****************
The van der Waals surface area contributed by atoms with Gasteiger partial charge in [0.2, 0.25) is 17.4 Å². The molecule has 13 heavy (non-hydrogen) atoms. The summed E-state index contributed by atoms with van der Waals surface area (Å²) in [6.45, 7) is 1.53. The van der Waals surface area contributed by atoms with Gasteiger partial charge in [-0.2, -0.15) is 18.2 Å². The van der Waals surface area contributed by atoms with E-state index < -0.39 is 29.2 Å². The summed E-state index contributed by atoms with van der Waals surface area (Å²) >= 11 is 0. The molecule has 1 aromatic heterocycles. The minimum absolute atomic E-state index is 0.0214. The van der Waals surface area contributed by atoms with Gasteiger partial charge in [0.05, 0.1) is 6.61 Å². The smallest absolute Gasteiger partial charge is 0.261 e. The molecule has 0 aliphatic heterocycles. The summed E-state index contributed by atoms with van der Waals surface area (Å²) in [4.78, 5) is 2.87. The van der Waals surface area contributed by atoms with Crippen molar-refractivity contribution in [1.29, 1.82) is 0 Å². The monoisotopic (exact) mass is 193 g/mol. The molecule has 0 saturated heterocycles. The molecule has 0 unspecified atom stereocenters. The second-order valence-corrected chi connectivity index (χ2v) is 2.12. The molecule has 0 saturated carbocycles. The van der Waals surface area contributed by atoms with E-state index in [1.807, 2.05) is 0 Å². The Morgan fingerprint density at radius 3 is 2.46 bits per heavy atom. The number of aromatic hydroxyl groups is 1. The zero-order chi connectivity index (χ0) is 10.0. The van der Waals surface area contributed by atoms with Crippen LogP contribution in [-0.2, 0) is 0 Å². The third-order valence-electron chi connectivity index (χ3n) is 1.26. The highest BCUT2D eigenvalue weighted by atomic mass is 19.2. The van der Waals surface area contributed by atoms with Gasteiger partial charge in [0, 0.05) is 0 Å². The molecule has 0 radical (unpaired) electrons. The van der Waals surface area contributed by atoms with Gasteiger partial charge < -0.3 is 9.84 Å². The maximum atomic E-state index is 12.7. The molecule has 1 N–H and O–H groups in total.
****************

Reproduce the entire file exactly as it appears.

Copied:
The van der Waals surface area contributed by atoms with Gasteiger partial charge in [0.2, 0.25) is 17.4 Å². The molecule has 13 heavy (non-hydrogen) atoms. The summed E-state index contributed by atoms with van der Waals surface area (Å²) in [6.45, 7) is 1.53. The van der Waals surface area contributed by atoms with Gasteiger partial charge in [-0.2, -0.15) is 18.2 Å². The van der Waals surface area contributed by atoms with E-state index < -0.39 is 29.2 Å². The summed E-state index contributed by atoms with van der Waals surface area (Å²) >= 11 is 0. The molecule has 1 aromatic heterocycles. The minimum absolute atomic E-state index is 0.0214. The van der Waals surface area contributed by atoms with Gasteiger partial charge in [0.05, 0.1) is 6.61 Å². The smallest absolute Gasteiger partial charge is 0.261 e. The molecule has 0 aliphatic heterocycles. The summed E-state index contributed by atoms with van der Waals surface area (Å²) in [4.78, 5) is 2.87. The van der Waals surface area contributed by atoms with Crippen molar-refractivity contribution in [1.29, 1.82) is 0 Å². The monoisotopic (exact) mass is 193 g/mol. The molecule has 0 saturated heterocycles. The molecule has 0 unspecified atom stereocenters. The second-order valence-corrected chi connectivity index (χ2v) is 2.12. The molecule has 0 saturated carbocycles. The van der Waals surface area contributed by atoms with E-state index in [1.807, 2.05) is 0 Å². The Morgan fingerprint density at radius 3 is 2.46 bits per heavy atom. The number of aromatic hydroxyl groups is 1. The zero-order chi connectivity index (χ0) is 10.0. The van der Waals surface area contributed by atoms with Crippen LogP contribution in [-0.2, 0) is 0 Å². The third-order valence-electron chi connectivity index (χ3n) is 1.26. The highest BCUT2D eigenvalue weighted by atomic mass is 19.2. The van der Waals surface area contributed by atoms with Gasteiger partial charge in [0, 0.05) is 0 Å². The molecule has 0 radical (unpaired) electrons. The van der Waals surface area contributed by atoms with Gasteiger partial charge < -0.3 is 9.84 Å². The maximum atomic E-state index is 12.7. The molecule has 1 N–H and O–H groups in total.